Cetacean distribution and habitat use in the central and north-eastern North Atlantic

  • Nadya Carolina Ramirez Martinez

Student thesis: Doctoral Thesis (PhD)


Major changes in the distribution of some cetaceans have been observed coincident with changing oceanography of the North Atlantic over the last 30 years. This study aimed to improve understanding of the underlying ecological drivers and their mechanisms on the changes in cetacean distribution. Data from two series of summer surveys were used to model density of sperm, long-finned pilot, northern bottlenose (deep diver guild), fin, humpback, minke (baleen whale guild) and killer whales, and white-beaked dolphins (delphinid guild) as a function of static (relief), physical and biological oceanographic covariates using GAMs. The best models were used to predict distribution. The study was divided into two periods, 1987-1989 and 1998-2015, based on environmental changes in the area and data availability. The common covariates that best explained these species’ distributions in both periods were depth and sea surface temperature, indicating these are useful indirect proxies for prey. Relationships between cetacean density and depth were generally maintained over time, except for the year-round species pilot whale, killer whale, and white-beaked dolphin. The relationships between cetacean density and dynamic oceanographic variables were found in summer for baleen whales (lower trophic feeders), in spring for sperm and pilot whales (higher trophic feeders) and unclear for northern bottlenose whale and the two delphinid species. Changes in distribution between the two periods varied among species and guilds. Overall, there was an expansion to a broader distribution, especially in new areas close to the limits with Arctic waters, and increased usage of some areas, for example the Barents Sea for baleen whales. This new knowledge will help improve understanding of how these species may respond over this wide area to a changing environment and inform their conservation and management to reduce the negative effects of climate change and the increasing anthropogenic impacts.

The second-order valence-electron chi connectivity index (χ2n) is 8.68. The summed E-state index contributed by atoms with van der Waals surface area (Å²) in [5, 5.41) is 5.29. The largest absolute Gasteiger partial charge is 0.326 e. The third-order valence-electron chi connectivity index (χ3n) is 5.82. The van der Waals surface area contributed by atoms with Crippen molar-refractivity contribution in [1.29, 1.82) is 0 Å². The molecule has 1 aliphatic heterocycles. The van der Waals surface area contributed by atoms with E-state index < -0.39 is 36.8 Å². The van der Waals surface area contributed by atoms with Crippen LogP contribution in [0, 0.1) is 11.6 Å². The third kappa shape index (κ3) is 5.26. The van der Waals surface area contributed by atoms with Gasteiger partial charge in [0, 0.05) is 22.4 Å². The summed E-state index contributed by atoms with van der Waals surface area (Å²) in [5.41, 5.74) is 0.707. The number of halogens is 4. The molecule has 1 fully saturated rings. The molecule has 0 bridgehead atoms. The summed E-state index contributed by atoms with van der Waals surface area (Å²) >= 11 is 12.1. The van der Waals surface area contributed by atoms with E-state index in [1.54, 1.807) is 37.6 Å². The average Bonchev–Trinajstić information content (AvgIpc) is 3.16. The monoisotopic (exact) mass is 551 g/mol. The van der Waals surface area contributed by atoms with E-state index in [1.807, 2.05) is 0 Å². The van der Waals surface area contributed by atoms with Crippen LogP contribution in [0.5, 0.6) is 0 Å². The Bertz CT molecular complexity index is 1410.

Date of Award30 Jun 2021
Original languageEnglish
Awarding Institution
  • University of St Andrews
SupervisorPhilip Steven Hammond (Supervisor)

Access Status

  • Full text open

Cite this